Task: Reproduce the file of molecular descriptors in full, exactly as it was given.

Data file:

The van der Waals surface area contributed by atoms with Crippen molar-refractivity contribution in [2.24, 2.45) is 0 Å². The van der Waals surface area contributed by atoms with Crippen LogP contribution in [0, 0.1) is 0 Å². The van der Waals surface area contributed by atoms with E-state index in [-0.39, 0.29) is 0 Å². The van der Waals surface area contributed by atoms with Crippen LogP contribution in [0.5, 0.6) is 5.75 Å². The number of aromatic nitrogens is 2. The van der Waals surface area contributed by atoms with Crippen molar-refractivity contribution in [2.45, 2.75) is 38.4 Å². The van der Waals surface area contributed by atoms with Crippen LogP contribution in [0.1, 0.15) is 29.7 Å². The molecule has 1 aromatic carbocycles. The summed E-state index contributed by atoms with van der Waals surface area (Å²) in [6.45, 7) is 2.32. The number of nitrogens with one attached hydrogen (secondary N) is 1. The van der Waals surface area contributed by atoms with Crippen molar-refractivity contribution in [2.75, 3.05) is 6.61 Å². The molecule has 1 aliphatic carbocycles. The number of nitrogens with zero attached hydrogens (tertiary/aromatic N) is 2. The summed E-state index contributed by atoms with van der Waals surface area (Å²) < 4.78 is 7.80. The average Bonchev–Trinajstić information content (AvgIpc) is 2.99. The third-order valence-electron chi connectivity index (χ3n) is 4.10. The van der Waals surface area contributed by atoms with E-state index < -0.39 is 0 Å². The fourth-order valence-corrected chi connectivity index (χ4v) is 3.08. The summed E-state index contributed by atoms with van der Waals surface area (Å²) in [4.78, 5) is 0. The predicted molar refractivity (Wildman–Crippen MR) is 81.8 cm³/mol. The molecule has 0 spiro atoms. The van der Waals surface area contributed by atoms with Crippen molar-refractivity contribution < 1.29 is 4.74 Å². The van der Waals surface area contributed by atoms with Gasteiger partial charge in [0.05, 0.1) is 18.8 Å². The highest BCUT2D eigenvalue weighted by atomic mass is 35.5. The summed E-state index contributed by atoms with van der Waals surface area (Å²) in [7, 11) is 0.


The van der Waals surface area contributed by atoms with Crippen molar-refractivity contribution in [2.24, 2.45) is 0 Å². The van der Waals surface area contributed by atoms with Crippen LogP contribution in [0, 0.1) is 0 Å². The van der Waals surface area contributed by atoms with E-state index in [-0.39, 0.29) is 0 Å². The van der Waals surface area contributed by atoms with Crippen LogP contribution in [0.5, 0.6) is 5.75 Å². The number of aromatic nitrogens is 2. The van der Waals surface area contributed by atoms with Crippen molar-refractivity contribution in [2.45, 2.75) is 38.4 Å². The van der Waals surface area contributed by atoms with Crippen LogP contribution in [0.1, 0.15) is 29.7 Å². The molecule has 1 aromatic carbocycles. The summed E-state index contributed by atoms with van der Waals surface area (Å²) in [6.45, 7) is 2.32. The number of nitrogens with one attached hydrogen (secondary N) is 1. The van der Waals surface area contributed by atoms with Crippen molar-refractivity contribution in [2.75, 3.05) is 6.61 Å². The molecule has 1 aliphatic carbocycles. The number of nitrogens with zero attached hydrogens (tertiary/aromatic N) is 2. The summed E-state index contributed by atoms with van der Waals surface area (Å²) < 4.78 is 7.80. The average Bonchev–Trinajstić information content (AvgIpc) is 2.99. The third-order valence-electron chi connectivity index (χ3n) is 4.10. The van der Waals surface area contributed by atoms with E-state index < -0.39 is 0 Å². The fourth-order valence-corrected chi connectivity index (χ4v) is 3.08. The summed E-state index contributed by atoms with van der Waals surface area (Å²) in [4.78, 5) is 0. The predicted molar refractivity (Wildman–Crippen MR) is 81.8 cm³/mol. The molecule has 0 spiro atoms. The van der Waals surface area contributed by atoms with Crippen molar-refractivity contribution < 1.29 is 4.74 Å². The van der Waals surface area contributed by atoms with Gasteiger partial charge in [0.05, 0.1) is 18.8 Å². The highest BCUT2D eigenvalue weighted by atomic mass is 35.5. The summed E-state index contributed by atoms with van der Waals surface area (Å²) in [7, 11) is 0.